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A very Harry Christmas: Harry Shearer and Judith Owen present a Christmas Without Tears

The duo performs Dec. 22-23 at Le Petit Theatre du Vieux Carre

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One of the first collaborative musical performances by Welsh-born singer Judith Owen and her husband Harry Shearer, voice of more than 20 characters on The Simpsons and co-creator of This Is Spinal Tap, was a Spinal Tap tune: "Christmas with the Devil." (The song starts, "The elves are wearing leather/ and the angels are in chains/The sugar plums are rancid/ And the stockings are in flames ..."). They sang it at a charity event in Los Angeles.

  "We were off to be part of a charity show called Christmas in July," Owen says via phone from Los Angeles. "We thought how much fun would it be to do 'Christmas with the Devil.' It's become a bit of a favorite."

  The song has been a frequent inclusion in their own annual holiday shows, "Christmas Without Tears," which comes to Le Petit Theatre du Vieux Carre Thursday and Friday. The song has been around since the beginning of their relationship.

  "I did indeed see Harry do 'Christmas with the Devil' when I first met him — at the Royal Albert Hall in London with a giant devil tail strapped to him (as Tap bassist Derek Smalls)," Owen says.

  Owen has since turned the heavy metal holiday anthem into a jazz number for a trio, with Shearer on bass, plus a percussionist. They released the song in 2014, and there are numerous video versions posted online.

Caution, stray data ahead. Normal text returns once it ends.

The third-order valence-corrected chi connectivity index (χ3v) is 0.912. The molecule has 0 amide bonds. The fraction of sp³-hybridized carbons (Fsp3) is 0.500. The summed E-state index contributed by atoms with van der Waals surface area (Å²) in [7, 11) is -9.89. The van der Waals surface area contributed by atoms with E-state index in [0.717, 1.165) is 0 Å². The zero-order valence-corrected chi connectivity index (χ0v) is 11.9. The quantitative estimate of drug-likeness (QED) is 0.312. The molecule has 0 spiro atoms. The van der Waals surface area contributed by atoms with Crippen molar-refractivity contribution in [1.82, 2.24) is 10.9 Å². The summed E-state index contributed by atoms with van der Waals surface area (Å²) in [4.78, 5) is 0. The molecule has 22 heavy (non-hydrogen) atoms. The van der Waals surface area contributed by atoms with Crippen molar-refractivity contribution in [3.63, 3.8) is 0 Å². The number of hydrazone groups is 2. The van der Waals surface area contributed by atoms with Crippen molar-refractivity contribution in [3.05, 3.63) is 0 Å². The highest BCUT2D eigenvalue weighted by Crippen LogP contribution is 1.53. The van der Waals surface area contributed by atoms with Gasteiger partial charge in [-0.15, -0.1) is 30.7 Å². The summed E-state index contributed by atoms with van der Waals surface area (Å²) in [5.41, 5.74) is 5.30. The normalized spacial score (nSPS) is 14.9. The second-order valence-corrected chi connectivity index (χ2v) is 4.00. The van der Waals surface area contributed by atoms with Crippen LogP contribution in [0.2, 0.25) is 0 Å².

This year's Christmas Without Tears tour featured dates in London, Chicago and Los Angeles before it concludes in New Orleans, where they have a home. Owen and Shearer's mix of music and humor drives the events. Musical guests include Bryan Batt, Michael Cerveris, John Boutte, Evan Christopher, Eric Bloom, Helen Gillet, Tom McDermott, Aurora Nealand, Phil DeGruy, Debbie Davis, Matt Perrine and Topsy Chapman's Solid Harmony.

  Comedians, including Steve Martin, Fred Willard and Stephen Merchant of Britain's version of The Office, have been guest performers at the Los Angeles and London installments of the show, but Owen also orchestrates some fun. She brings audience members on stage to act out the daily parts in "Twelve Days of Christmas," such as French hens and lords leaping.

  "I've seen people milking each other," she says, describing some enthusiastic participants. "They win shit prizes."

  The event originated as a private party, thrown because Owen found spending the the holidays in Southern California to be difficult.

  "I find Christmas to be such a bittersweet experience," Owen says. "I really struggle this time of year because I miss my family. I am just so sad being in a warm place with the sun and the sea and beauty — when I wanted shit weather and a real Christmas experience."

  The early parties were with friends, which included musicians Keb Mo, Richard Thompson, Van Dyke Parks and others. It became an annual fundraiser in 2005, when they moved it from their home to a theater in Los Angeles and made it a benefit for the New Orleans Musicians' Clinic following Hurricane Katrina. The events support different charities in each city, and this year's shows benefit the New Orleans Musicians' Clinic and Le Petit Theatre du Vieux Carre.

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